Com­pany de­clines to pro­vide a DJ for gay man’s party

The Washington Post Sunday - - LOCAL OPINIONS - BY MICHELLE BOORSTEIN michelle.boorstein@wash­post.com Magda Jean-Louis con­trib­uted to this re­port.

First there was the New Mex­ico wed­ding pho­tog­ra­pher. Then there was the In­di­ana pizza maker. Nowthere is the Mary­land disc jockey com­pany.

The na­tional de­bate about how to bal­ance re­li­gious con­science pro­tec­tions and gay equal­ity flared in the large, mostly lib­eral Wash­ing­ton sub­urb of Mont­gomery County on Fri­day, when Dani Tsak­ou­nis tried to help her brother hire Ul­tra­sound Dee­jays for a party. An owner of the busi­ness told Tsak­ou­nis he would not pro­vide the DJ be­cause Tsak­ou­nis’s brother, a Sil­ver Spring ther­a­pist, is mar­ried to an­other man and the birth­day party they are host­ing is for their 60-year-old room­mate, who is also gay.

“I just said, ‘We won’t be able to do it, we’re a Chris­tian or­ga­ni­za­tion and it would go against our faith, I’m sorry,’ ” Michael Lam­piris, co-owner of Ul­tra­sound Dee­jays, said Fri­day.

Tom Tsak­ou­nis, 46, was so up­set when his sis­ter told him that he posted the news on his neigh­bor­hood’s e-mail group, prompt­ing calls of sym­pa­thy from neigh­bors. He also reg­is­tered a com­plaint with the Mont­gomery County Hu­man Rights Com­mis­sion, which hears cases of al­leged dis­crim­i­na­tion.

Mary­land state law has banned dis­crim­i­na­tion based on sex­ual ori­en­ta­tion in public ac­com­mo­da­tion — which in­cludes busi­nesses “of­fer­ing goods, ser­vices, en­ter­tain­ment” the law says — since 2001. But the ques­tion of whether such laws in­fringe on the rights of re­li­gious con­ser­va­tives has re­ceived in­creased at­ten­tion as more gay-equal­ity ad­vo­cates have stepped up to file com­plaints and re­li­gious con­ser­va­tives have ar­gued that their con­science rights are be­ing vi­o­lated.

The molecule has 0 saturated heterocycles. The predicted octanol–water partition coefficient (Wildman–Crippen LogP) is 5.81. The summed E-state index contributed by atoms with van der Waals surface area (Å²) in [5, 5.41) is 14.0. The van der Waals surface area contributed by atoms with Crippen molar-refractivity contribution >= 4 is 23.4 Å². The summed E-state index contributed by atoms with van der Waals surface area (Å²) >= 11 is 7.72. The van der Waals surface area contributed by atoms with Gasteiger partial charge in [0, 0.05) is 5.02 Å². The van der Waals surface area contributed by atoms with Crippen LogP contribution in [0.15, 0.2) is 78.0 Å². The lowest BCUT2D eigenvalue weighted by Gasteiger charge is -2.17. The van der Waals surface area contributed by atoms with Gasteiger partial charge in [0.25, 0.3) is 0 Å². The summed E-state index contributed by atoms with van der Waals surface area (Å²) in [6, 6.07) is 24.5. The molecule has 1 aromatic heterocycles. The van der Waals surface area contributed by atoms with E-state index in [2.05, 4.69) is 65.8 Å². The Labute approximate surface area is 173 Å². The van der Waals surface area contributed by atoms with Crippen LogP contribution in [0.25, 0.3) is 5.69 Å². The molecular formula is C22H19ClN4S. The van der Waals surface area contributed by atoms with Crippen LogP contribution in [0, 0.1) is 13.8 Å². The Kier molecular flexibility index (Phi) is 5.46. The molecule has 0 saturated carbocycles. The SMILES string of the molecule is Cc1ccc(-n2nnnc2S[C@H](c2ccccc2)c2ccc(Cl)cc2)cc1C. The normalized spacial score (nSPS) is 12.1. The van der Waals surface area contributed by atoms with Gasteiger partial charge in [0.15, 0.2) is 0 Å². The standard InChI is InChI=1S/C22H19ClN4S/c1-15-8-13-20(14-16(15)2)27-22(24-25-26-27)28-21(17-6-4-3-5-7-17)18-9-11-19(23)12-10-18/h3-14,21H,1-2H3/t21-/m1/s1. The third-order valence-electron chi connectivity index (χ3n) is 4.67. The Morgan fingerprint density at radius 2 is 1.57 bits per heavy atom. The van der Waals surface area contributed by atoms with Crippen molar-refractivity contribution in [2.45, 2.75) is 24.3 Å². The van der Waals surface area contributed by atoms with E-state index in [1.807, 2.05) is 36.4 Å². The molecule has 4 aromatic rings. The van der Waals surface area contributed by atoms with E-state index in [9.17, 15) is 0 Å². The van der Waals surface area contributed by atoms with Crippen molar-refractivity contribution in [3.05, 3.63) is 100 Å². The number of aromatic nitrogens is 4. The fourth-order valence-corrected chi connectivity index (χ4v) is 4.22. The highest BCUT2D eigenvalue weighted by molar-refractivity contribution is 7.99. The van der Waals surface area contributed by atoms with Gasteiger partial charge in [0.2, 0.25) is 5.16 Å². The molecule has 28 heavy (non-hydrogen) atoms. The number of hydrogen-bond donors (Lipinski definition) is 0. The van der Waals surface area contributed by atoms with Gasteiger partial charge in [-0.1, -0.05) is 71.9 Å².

In this case, both Lam­piris and Tsak­ou­nis were sur­prised the is­sue erupted — but for dif­fer­ent rea­sons.

Tom Tsak­ou­nis said he had never been de­nied ser­vices in his life be­cause he is gay and was floored to see it hap­pen in Mont­gomery— a lib­eral sub­urb where he has lived for 15 years. Lam­piris, 54, has lived in the county for 30 years and said he had never heard of the law for­bid­ding such dis­crim­i­na­tion.

Ul­tra­sound Dee­jays, which he founded in the 1980s with his brother, has a writ­ten com­pany pol­icy stat­ing “we will not be in­volved in any event in­volv­ing ho­mo­sex­ual cel­e­bra­tion or ac­tiv­ity. We fol­low bi­b­li­cal moral­ity.”

The com­pany pol­icy states that it is a “fam­ily friendly” firm and won’t play vul­gar mu­sic, tol­er­ate provoca­tive danc­ing or be in­volved with strip­pers, “for­tune tell­ers, psy­chics, or ma­gi­cians.”

“We will al­ways try to pro­vide a bright, en­ter­tain­ing, whole­some and fun dee­jay style where no one is left out,” the pol­icy says. “Let us work to­gether to keep Amer­ica clean and good!”

Hear­ing his sis­ter tell what hap­pened, Tsak­ou­nis said, and read­ing the Ul­tra­sound pol­icy “made me feel like I got hit in the stom­ach. You feel like: ‘ C’mon, in my neigh­bor­hood?’ But: Wow, yes — inmy neigh­bor­hood.”

Lam­piris sounded un­con­cerned about a pos­si­ble legal chal­lenge. Their firm, which has at times had a ros­ter of 40 DJ con­trac­tors, has turned down other events, he said, such as when a teacher wouldn’t prom­ise to work to stop raunchy danc­ing among stu­dents, or when he found out a bridal party in­cluded sev­eral les­bians.